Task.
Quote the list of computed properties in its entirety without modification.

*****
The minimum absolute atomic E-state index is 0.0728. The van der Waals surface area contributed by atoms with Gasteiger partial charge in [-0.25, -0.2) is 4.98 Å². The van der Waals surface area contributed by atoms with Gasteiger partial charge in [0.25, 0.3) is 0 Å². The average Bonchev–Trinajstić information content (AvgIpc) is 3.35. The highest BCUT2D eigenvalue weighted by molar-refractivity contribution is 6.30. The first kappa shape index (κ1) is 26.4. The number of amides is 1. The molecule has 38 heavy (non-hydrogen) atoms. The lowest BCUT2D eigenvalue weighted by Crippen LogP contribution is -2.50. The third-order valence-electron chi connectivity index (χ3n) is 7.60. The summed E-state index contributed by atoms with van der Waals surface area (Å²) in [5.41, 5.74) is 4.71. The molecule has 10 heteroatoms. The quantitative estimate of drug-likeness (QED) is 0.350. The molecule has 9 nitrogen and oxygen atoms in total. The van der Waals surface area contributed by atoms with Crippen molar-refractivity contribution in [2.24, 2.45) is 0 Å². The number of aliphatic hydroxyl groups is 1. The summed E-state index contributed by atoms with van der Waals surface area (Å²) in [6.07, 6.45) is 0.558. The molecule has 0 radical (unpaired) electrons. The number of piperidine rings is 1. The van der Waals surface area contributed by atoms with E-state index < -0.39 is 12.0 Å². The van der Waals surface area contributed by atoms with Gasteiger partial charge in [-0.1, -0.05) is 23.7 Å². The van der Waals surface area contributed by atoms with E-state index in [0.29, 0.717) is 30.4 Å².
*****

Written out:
The minimum absolute atomic E-state index is 0.0728. The van der Waals surface area contributed by atoms with Gasteiger partial charge in [-0.25, -0.2) is 4.98 Å². The van der Waals surface area contributed by atoms with Gasteiger partial charge in [0.25, 0.3) is 0 Å². The average Bonchev–Trinajstić information content (AvgIpc) is 3.35. The highest BCUT2D eigenvalue weighted by molar-refractivity contribution is 6.30. The first kappa shape index (κ1) is 26.4. The number of amides is 1. The molecule has 38 heavy (non-hydrogen) atoms. The lowest BCUT2D eigenvalue weighted by Crippen LogP contribution is -2.50. The third-order valence-electron chi connectivity index (χ3n) is 7.60. The summed E-state index contributed by atoms with van der Waals surface area (Å²) in [5.41, 5.74) is 4.71. The molecule has 10 heteroatoms. The quantitative estimate of drug-likeness (QED) is 0.350. The molecule has 9 nitrogen and oxygen atoms in total. The van der Waals surface area contributed by atoms with Crippen molar-refractivity contribution in [2.24, 2.45) is 0 Å². The number of aliphatic hydroxyl groups is 1. The summed E-state index contributed by atoms with van der Waals surface area (Å²) in [6.07, 6.45) is 0.558. The molecule has 0 radical (unpaired) electrons. The number of piperidine rings is 1. The van der Waals surface area contributed by atoms with E-state index < -0.39 is 12.0 Å². The van der Waals surface area contributed by atoms with Gasteiger partial charge in [-0.1, -0.05) is 23.7 Å². The van der Waals surface area contributed by atoms with E-state index in [0.29, 0.717) is 30.4 Å².